Also signs into law package of bills supporting Maine restaurants, bars, and distilleries
By Ramona du Houx
March 18, 2021
Augusta, MAINE – Governor Janet Mills signed the Fiscal Year 2020-2021 supplemental budget into law on March 18, 2021.
The bipartisan supplemental, which passed the Senate unanimously and the House by a vote of 139-1, provides State income tax relief to all Maine businesses that received Paycheck Protection Program funds and exempts unemployment benefits from State income taxes for approximately 160,000 Mainers.
“This supplemental budget is the result of a long and, at times, arduous debate. But ultimately it was sensible compromise on all sides that got it across the finish line,” said Governor Janet Mills. “Because of that, approximately 160,000 Maine people who received unemployment benefits and the 28,000 Maine businesses that received PPP funds will receive tax relief – important progress as we continue to fight the pandemic, keep Maine people healthy and vaccinate them as quickly as possible, and accelerate our economic recovery. I commend all parties and Democratic and Republican leadership for this bipartisan outcome.”
The Governor also signed into law a package of bills sponsored by Senator Louis Luchini (D-Ellsworth) that, in part, codifies into law Executive Orders she has issued supporting restaurants, bars and distilleries, which have been adversely impacted by the COVID-19 pandemic.
“The pandemic has hit Maine’s restaurants, bars, and distilleries hard, but through the difficulty, they have adapted with characteristic Maine grit and determination,” said Governor Mills. “My Administration, whether providing economic recovery grants or allowing to-go sales of alcohol, has done and will continue to do all we can to help them through this difficult time. I applaud Senator Luchini for spearheading these bipartisan bills through the Legislature. They will provide continued flexibility and relief to our critical hospitality industry.”
The Governor signed LD 205, “An Act To Extend the Ability of Restaurants and Bars To Serve Alcohol To Go,” LD 306 “An Act To Temporarily Waive Certain Requirements for Relicensing for Restaurants That Serve Liquor” and LD 307, “An Act To Expand the Market for Maine Liquor Manufacturers.”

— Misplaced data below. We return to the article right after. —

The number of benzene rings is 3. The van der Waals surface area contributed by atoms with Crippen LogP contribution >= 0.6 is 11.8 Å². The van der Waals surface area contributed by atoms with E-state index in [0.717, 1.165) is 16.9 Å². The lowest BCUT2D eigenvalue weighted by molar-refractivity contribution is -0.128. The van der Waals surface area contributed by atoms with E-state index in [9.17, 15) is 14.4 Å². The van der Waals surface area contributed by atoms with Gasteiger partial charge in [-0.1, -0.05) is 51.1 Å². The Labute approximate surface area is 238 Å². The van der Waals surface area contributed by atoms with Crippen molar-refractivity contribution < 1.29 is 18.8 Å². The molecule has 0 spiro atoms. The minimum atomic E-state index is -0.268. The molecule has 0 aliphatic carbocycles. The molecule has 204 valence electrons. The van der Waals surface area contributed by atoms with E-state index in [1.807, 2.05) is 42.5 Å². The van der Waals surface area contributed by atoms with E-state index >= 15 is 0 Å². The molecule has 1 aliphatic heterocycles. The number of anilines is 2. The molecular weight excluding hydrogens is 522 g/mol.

“The pandemic has hit Maine’s hospitality industry particularly hard, especially restaurants, bars, breweries and distilleries. They’ve made major changes to keep their staff and customers safe, but they need help. These bills give them the room they need to find stable financial footing and keep their doors open,” said Sen. Luchini.
Highlights of the bipartisan supplemental budget include:
- Provides relief for 160,000 Mainers who lost their jobs due to the pandemic: The supplemental budget includes $47 million to exempt unemployment benefits from state income taxes for hardworking Mainers who lost their job through no fault of their own. This includes self-employed Mainers who saw their work dry up and Mainers who saw their workplaces close. Without this relief, Mainers who relied on unemployment benefits at some point during the pandemic would’ve been hit with $200-$500 per person in state taxes;
- Provides relief for Maine businesses: The supplemental budget allocates $100 million to exempt Maine businesses who accessed relief through the Paycheck Protection Program from state income taxes. This relief would support more than 28,000 businesses across the state.
- Provides relief for direct care workers and nonprofit providers: The supplemental budget provides $30 million in State and Federal money to the people who provide quality, compassionate care to Maine seniors, individuals with disabilities, and children. These funds target people who provide support through MaineCare sections 18, 20, 21, 29, 17, 28 and 65.
- Invests in veterans’ services: The supplemental budget honors our servicemen and women by providing more than $100,000 in support for Maine veterans. These funds will help hire a homeless veterans coordinator and fund basic maintenance for veterans’ cemeteries.
- Sets money aside for savings: The supplemental budget puts $8.2 million in the budget stabilization fund, also known as the “Rainy Day” fund, which will now have grown by more than $58 million during Governor Mills’ tenure.
- Supports the Early College Aspirations program for working-class Mainers: The Aspirations Program provides eligible Maine high school students with an opportunity to receive academic credits toward a high school diploma, and an associate or baccalaureate-level degree, through enrollment and successful completion of college-level courses at approved Maine institutions.
- Invests in a new Comprehensive Child Welfare Information System: This efficient new system, which improves DHHS’s ability to track and share data, will allow caseworkers to spend more time working directly with families.
- Takes steps to address contamination from “forever chemicals”: The supplemental budget establishes a fund to address growing concerns with PFAS.
- Promotes the construction of affordable housing in Maine: Language in the budget maximizes the value of Maine’s low income housing credit.